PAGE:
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Sunday, May 26, 2013

Horse Racing at the Beirut Hippodrome

While we were in Beirut we got a rare treat, thanks to one dedicated cab driver, to visit the Beirut Hippodrome (the one with horses, not the Roman ruin.)  The Beirut Hippodrome, formally the Hippodrome du park de Beyrouth, as it stands was built in the 1920s and was wildly popular in the 1960s.  It is closed to visitors who have not made reservations, but our cab driver negotiated on our behalf, explaining that we were ajnabi, foreign, and that we should be allowed to visit because we were tourists.  No doubt, the fact that we had three young women in the group helped secure our entry.

There were very few women, just middle-aged and older men, which gave the place a bit of a seedy vibe, but the very few people who spoke to us were friendly with one notable exception.
Cell phones are not allowed at the Beirut Racetrack
This sign indicates that you cannot have cell phones on at any time during the races because they could be used for cheating during simulcasted races, at least I'm assuming.  A friend was almost thrown out by a very grumpy security guard because he couldn't read the sign.  The situation was compounded by the fact that my friend was Arab, and the security guard assumed that he could read Arabic and was just lying.  So, just remember, no phones.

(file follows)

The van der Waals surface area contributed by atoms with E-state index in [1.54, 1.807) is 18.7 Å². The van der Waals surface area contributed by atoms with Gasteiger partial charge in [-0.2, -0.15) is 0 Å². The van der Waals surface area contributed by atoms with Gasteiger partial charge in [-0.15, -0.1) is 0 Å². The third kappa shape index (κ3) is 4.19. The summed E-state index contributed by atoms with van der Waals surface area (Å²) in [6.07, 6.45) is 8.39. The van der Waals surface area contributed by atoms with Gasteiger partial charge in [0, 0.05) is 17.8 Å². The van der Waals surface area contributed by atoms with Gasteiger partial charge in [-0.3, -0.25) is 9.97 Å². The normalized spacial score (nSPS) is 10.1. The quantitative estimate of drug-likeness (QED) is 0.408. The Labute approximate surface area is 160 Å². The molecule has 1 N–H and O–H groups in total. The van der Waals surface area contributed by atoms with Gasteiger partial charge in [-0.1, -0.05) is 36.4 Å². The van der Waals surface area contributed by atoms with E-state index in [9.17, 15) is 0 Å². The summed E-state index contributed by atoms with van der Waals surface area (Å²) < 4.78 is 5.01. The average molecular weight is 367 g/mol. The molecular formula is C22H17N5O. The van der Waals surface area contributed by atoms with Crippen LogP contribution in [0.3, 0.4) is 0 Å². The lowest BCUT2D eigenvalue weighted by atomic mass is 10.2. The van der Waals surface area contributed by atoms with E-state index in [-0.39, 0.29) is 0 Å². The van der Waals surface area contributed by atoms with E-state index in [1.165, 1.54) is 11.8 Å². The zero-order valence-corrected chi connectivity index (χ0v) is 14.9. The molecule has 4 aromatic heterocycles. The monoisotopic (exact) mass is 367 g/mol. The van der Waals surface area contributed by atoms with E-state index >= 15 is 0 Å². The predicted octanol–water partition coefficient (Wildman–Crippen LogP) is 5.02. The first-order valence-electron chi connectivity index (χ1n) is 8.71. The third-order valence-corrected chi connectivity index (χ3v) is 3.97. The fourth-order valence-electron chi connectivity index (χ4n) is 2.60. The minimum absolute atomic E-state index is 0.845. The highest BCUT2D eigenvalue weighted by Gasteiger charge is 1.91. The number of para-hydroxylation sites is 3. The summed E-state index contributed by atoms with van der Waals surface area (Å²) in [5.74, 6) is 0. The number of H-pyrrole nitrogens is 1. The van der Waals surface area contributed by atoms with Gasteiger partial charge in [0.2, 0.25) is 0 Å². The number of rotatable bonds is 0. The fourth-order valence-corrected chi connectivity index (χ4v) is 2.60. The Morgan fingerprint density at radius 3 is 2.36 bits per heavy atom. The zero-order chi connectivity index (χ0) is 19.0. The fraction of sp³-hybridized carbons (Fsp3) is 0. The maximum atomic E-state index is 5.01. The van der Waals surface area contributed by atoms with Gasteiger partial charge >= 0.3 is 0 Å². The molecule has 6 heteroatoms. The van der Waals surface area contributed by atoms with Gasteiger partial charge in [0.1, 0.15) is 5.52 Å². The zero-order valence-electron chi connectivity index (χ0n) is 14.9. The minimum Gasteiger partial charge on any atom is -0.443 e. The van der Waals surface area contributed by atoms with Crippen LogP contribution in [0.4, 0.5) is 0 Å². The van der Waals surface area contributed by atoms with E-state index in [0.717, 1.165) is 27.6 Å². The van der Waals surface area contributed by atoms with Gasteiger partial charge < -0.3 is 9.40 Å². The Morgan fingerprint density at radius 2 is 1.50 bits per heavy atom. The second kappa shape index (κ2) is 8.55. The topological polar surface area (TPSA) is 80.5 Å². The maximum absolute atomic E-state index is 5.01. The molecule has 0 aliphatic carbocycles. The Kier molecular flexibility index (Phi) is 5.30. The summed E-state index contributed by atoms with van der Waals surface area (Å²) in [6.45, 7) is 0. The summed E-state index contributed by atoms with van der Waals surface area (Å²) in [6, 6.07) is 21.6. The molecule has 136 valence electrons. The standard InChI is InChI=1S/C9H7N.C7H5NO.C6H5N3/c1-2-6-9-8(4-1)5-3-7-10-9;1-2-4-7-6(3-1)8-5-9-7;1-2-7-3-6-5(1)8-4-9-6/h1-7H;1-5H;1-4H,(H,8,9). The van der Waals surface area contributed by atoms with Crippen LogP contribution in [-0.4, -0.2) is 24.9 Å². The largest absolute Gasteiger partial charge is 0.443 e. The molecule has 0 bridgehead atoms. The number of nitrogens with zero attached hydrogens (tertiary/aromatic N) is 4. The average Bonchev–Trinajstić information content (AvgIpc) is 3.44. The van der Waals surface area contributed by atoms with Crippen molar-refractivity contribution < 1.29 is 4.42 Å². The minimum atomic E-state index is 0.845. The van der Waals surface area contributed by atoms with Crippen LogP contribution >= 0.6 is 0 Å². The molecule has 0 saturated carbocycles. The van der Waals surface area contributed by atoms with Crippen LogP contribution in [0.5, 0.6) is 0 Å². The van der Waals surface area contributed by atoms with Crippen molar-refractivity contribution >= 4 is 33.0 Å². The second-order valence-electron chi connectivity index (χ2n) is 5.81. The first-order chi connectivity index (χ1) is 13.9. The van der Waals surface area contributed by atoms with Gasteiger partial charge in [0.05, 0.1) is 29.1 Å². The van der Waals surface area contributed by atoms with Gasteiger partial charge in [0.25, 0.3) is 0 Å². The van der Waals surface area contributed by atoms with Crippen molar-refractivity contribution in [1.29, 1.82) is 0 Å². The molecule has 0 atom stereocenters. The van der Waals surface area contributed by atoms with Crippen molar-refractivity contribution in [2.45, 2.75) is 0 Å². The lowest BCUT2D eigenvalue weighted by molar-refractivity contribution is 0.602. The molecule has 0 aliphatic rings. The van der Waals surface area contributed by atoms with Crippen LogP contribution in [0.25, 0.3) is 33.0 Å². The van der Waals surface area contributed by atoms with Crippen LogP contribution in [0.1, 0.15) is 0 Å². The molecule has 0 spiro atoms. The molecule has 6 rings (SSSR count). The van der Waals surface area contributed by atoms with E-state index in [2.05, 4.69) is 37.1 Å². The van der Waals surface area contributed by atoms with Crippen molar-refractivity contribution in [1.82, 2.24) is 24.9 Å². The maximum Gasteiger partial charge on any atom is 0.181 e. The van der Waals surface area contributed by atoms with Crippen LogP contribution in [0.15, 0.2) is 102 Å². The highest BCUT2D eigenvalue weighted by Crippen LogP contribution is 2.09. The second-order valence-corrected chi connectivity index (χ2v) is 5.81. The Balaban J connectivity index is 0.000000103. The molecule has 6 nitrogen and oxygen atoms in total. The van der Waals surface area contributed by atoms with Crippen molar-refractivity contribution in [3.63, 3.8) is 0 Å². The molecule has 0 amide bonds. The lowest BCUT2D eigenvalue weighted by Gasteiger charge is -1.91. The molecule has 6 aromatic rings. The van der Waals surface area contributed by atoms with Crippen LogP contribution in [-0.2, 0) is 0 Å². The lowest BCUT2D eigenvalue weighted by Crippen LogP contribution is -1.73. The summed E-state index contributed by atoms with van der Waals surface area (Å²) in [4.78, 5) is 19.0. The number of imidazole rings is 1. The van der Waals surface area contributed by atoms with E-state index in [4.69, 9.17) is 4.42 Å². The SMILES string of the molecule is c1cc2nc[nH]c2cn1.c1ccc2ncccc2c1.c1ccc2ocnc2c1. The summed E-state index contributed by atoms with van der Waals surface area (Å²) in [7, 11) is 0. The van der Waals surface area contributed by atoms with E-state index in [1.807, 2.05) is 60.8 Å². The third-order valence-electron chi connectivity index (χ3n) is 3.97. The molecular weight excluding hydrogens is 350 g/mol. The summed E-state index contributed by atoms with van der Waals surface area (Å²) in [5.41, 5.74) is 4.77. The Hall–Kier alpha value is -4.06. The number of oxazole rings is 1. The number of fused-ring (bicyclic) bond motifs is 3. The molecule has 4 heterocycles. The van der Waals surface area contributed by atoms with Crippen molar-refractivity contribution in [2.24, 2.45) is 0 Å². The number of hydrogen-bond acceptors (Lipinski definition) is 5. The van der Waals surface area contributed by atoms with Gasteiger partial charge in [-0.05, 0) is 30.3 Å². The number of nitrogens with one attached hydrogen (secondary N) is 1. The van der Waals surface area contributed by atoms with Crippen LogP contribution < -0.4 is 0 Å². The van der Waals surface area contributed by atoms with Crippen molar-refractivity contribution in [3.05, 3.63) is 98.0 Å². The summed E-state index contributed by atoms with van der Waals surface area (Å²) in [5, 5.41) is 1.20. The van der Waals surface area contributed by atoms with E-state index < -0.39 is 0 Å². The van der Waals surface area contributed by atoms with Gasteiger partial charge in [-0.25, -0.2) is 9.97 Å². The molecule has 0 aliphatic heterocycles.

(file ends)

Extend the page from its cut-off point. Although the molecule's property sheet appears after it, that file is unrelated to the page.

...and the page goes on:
Ruins in the center of the track

After the races, handlers took turns giving me the horses in their charge to hold and take pictures with

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Troy, AL, United States
I am a Political Science student at Troy University in southeastern Alabama. I have been given fantastic opportunities to travel to Saudi Arabia and the United Arab Emirates, among other brief trips, to study and glimpse other cultures. I believe there is much to be learned about other people while studying, and I want to share my experiences with you.